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 Thursday, 26 December, 2002, 12:34 GMT
India-US deal to boycott court
Ambassador Blackwill (L) exchanges documents with Foreign Secretary Kanwar Sibal (R)
Mr Blackwill and Mr Sibal signed the agreement in Delhi
India and the United States have agreed not to extradite each other's nationals to the proposed International Criminal Court (ICC).

We are concerned about the International Criminal Court treaty with respect to the adequacy of checks and balances

Ambassador Blackwill

The agreement will ensure the "non-extradition of nationals of either country to any international tribunal without the other country's express consent."

Indian Foreign Secretary Kanwar Sibal and the US Ambassador to India, Robert Blackwill, signed the agreement in Delhi on Thursday.

India is reported to be the 15th country to have signed a bilateral agreement with the US to bypass the ICC.

Strong opposition

Mr Blackwill said India and the United States "share the strongest possible commitment to bringing to justice those who commit war crimes, crimes against humanity and genocide".

President Clinton (L) reviews honour guard in Delhi in 2000
US-India relations warmed under President Clinton

But both countries "are concerned about the International Criminal Court treaty with respect to the adequacy of checks and balances, the impact of the treaty on national sovereignty and the potential for conflict with the UN Charter," he said.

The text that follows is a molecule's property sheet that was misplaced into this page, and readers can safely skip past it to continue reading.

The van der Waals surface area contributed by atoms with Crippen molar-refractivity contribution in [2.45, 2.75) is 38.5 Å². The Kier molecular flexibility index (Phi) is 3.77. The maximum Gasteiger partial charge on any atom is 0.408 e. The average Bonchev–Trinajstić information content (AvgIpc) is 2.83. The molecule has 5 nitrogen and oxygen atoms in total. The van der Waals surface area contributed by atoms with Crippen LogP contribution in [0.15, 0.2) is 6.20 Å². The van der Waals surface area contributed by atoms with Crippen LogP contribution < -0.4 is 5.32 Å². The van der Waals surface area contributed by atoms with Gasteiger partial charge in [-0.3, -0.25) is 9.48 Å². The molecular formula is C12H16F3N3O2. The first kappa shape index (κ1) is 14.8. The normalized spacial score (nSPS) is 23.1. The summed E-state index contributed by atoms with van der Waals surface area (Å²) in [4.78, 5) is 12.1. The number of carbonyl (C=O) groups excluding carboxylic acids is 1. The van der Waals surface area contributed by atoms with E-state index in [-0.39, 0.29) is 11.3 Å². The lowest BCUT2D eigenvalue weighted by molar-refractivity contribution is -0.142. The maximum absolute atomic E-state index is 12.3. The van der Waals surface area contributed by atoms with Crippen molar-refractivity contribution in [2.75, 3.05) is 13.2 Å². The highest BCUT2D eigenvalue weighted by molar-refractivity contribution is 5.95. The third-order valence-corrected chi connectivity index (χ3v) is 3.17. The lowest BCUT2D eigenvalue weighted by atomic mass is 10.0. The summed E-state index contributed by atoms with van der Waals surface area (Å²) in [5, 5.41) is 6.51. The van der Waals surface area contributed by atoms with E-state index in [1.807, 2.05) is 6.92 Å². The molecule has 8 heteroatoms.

The Bush administration strongly opposes the ICC, saying the tribunal could bring politically motivated charges against Americans.

The Rome treaty setting up the ICC was signed by the then President Bill Clinton, but he urged his successor not to ratify it until US concerns were resolved.

Warming relations

India has not signed the Rome treaty on the establishment of the ICC.

Correspondents say India's support for US efforts to weaken the ICC reinforces a new strategic alliance developing between the two countries since the end of the Cold War.

Relations warmed under Mr Clinton whose extended visit to India in 2000 marked a significant turnaround.

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  ON THIS STORY
  The BBC's Richard Forrest
"The United States has failed to back a number of international agreements"
See also:

14 Aug 02 | Americas
07 Jun 02 | South Asia
12 Sep 00 | South Asia
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